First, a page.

How to Mix and Match Styles if You Can’t Pick Just One

Your home should be filled with things you love, regardless of whether or not they all fall into the same interior design style category. In fact, some of the most interesting home decor styles are an amalgamation of more than just one.

“People get really worked up about mixing styles, but almost every great room has been layered with a variety of styles in one way or another,” says designer Emily Wolowitz.

That said, if you want to combine colors, accents, and pieces with a bit of intention and don’t know where to begin, keep the following guidelines in mind. Just know that, much like learning how to mix prints in your wardrobe, blending interior design styles is an art, not a science.

Start with a single style, then expand.

Palley & Southard owner and designer Lane Blank (with whom I work on an antique and estate jewelry business) suggests starting with one style and then throwing in a little bit of another, rather than deciding from the get-go that you’re going to do half of one style and half of another. (“Half and half winds up being a hodgepodge,” she cautions.)

Then, after you settle on your jumping-off point, Wolowitz encourages “that one doesn’t stick too closely to one design style unless the entire house or apartment is very specific to a certain design style (think Palm Springs Modern).” This is how you create a style that is more uniquely you.

Remember that the bones of your space might count as a style, too. 

You might live in a super-modern high-rise with walls made completely of windows and an all-white lacquer open kitchen design. That’s a very specific look. “Some spaces dictate what style is going to be comfortable to live with,” explains Blank. So in the high-rise example, filling your home with top-to-bottom antiques could feel a bit off.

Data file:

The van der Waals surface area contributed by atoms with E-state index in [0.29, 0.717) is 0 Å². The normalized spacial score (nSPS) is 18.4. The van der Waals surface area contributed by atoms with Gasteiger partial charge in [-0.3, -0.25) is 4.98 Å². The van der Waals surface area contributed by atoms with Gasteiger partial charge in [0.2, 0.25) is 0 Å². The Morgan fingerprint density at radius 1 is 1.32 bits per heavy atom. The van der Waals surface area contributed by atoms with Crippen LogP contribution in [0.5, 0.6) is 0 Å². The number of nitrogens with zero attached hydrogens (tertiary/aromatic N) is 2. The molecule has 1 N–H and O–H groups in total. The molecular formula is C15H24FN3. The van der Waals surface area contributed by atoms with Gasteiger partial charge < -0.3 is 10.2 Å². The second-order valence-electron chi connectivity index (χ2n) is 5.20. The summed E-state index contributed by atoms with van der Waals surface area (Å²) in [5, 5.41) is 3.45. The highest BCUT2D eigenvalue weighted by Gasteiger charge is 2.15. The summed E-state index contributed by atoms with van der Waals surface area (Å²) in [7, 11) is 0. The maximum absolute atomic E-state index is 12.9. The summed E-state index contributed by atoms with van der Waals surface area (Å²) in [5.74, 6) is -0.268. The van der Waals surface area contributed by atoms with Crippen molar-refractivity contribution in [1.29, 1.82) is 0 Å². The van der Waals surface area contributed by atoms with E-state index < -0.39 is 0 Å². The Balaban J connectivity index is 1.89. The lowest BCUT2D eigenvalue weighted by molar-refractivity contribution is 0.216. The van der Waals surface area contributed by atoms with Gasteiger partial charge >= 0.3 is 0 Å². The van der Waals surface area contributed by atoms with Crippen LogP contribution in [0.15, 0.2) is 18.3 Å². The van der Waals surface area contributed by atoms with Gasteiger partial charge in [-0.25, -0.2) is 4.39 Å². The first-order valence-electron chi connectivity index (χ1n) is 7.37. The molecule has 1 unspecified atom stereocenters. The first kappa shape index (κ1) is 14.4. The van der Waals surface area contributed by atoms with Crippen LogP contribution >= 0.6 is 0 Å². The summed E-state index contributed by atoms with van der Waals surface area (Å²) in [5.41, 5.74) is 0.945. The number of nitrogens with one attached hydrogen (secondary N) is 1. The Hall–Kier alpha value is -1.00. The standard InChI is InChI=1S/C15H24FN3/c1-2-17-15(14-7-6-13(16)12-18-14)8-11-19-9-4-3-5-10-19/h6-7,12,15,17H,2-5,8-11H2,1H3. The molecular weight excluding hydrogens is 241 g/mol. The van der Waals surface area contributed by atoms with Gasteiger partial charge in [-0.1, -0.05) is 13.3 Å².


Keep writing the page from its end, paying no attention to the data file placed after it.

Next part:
However, that doesn’t mean you can’t decorate a particular architectural style with a different interior design style. “I think contrasting the architecture of a space with the interior decor can oftentimes be successful,” says Alexia Sheinman, director at Pembrooke & Ives. “For example, a [space with] more historic, ornate architecture with contemporary furniture.” Sheinman adds that “it works better as a one-way stream,” meaning that modernizing something historical is a much more cohesive option than trying to make something new seem old. 

Keep in mind that some traits beat out others. 

“Warm always trumps cool,” says Blank. “You can’t have a cool room with warm accents. If you mix, it will just wind up being warm.” The same goes with print, she says: “If you put any print in a room, it’s no longer going to be a neutral room.” And yes, that’s even the case when adding a few throw pillows. 

That’s not to say that you can’t mix any of the above, just that the overall vibe of the space will wind up being the stronger of the two. In other words, if you prefer a cool space, it’s best to avoid any warm accents, and if you love a truly neutral room, trust that any prints you incorporate will pull the eye.  

Find commonalities among different styles.

“One of the best ways to mix in a different style [of] furniture or decor element is to find a unifying theme in the piece,” says Wolowitz. 

One option for doing this, according to Marie Cloud, owner of Indigo Pruitt Design: “Start with a simple color scheme first, and filter everything through it.”

And if you can’t spot a shared theme, you can DIY it! As an example: “If the room is very clean and minimalist, but you are looking to incorporate vintage French chairs, I’d consider recovering them in a more contemporary cream bouclé or black-and-white graphic print,” suggests Wolowitz.

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